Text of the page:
Privileged access management (aka PAM) provides the ability to control access to sensitive parts of your technology environment. Rather than giving everyone access to these resources (or conversely, no one), you should be able to apply permissions granularly.
But it is challenging without the right tools. Common Fate, an Australian startup from a couple of former cybersecurity consultants, wants to help with an open source tool and an early access cloud service.
Today, the company announced a $3.1 million seed investment.
Co-founder Fraser Ricupero says the company provides engineers with quick access to the tools they need. “We exist to ensure that employees in organizations, namely, engineering teams and security professionals within the organization, can get access to the correct level of internal services,” he said.
That could be cloud infrastructure services or critical applications like 1Password, GitHub, Salesforce and other SaaS applications. “And it’s about getting the correct level of access that they need to do their job when they need it and in a secure fashion,” he said.
Co-founder Chris Norman says that when they were working as consultants prior to starting the company, the two founders saw the need for a product like this. “We’ve seen through our own backgrounds as consultants, a real proliferation of internal access and a proliferation of over-privileged access and the folks that we’re talking about, these engineers, they need this access at a very high velocity to build applications and serve users for the digital products that they’re building,” Norman said.
He says they differ from other PAM products on the market because of their focus on developers. “We differ in the sense that we are developer- and practitioner- first and developer-focused, and for us this means directly integrating with internal command line tooling, and a huge focus on command line user experience,” he said.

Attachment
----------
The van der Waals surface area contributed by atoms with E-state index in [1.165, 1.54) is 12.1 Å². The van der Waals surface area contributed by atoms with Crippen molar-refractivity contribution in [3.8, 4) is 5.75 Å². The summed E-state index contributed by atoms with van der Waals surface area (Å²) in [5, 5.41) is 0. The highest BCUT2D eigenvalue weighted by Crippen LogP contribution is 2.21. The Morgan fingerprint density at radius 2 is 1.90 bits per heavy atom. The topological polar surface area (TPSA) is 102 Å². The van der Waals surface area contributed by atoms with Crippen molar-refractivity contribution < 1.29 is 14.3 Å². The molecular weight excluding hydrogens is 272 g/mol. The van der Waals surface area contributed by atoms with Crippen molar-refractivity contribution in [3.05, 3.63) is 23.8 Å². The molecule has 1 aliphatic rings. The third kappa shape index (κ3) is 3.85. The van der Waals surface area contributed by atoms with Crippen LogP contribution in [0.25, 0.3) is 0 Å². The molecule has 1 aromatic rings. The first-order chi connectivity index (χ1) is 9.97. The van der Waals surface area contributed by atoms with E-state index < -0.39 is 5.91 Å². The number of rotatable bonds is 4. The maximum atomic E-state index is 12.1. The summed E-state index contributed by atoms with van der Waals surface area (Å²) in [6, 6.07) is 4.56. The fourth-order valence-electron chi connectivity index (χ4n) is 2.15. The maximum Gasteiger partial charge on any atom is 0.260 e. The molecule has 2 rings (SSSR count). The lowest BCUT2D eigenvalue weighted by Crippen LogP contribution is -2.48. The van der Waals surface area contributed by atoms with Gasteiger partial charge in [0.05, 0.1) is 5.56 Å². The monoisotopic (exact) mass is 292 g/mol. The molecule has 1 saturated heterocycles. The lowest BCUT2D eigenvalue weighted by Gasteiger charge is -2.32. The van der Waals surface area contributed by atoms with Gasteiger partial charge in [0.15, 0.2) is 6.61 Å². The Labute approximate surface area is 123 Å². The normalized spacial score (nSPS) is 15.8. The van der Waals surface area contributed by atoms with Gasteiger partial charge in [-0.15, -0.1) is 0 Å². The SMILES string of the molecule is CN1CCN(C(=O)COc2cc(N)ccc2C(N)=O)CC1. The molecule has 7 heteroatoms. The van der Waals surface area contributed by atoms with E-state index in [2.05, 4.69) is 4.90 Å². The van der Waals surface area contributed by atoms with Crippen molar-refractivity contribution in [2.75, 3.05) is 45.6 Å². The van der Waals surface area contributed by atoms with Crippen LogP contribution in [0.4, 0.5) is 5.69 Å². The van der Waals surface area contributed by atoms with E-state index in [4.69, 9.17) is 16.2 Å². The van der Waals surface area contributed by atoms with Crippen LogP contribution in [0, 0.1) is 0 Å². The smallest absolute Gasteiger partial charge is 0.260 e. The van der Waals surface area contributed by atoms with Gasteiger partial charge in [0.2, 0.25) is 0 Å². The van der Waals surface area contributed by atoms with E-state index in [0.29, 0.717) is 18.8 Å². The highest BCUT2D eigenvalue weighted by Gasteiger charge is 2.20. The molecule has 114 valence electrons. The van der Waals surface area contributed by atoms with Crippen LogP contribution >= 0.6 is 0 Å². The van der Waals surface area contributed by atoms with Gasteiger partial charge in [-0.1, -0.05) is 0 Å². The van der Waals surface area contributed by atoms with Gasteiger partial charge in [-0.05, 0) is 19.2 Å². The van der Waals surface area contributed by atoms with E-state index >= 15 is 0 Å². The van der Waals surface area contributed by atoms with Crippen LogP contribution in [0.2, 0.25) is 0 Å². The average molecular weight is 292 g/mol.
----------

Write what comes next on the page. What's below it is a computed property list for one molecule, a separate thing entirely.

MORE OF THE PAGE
The company has an open source tool called Granted, and it’s launching an early access program for the SaaS version of the product.
With seven employees, the plan is to keep it lean for the time being with just one open rec at the moment for a community success engineer, but when it comes to hiring, the founders understand the importance of diversity. “We are very much aware of those issues in technology, and seemingly these issues are considerably more pronounced in cloud security,” Ricupero said.
“From the research that we’ve done internally, we see that diverse teams perform better quite simply. And one of the hiring criteria [for the open role] is we need to ask ourselves ‘is the candidate bringing a new perspective and background to our team, or is it just more of the same?… so obviously, we’re looking for a diverse mix of talented people within our company,” he said.
Today’s $3.1 million investment was led by Work-Bench, with participation from Haystack Ventures and Essence VC.
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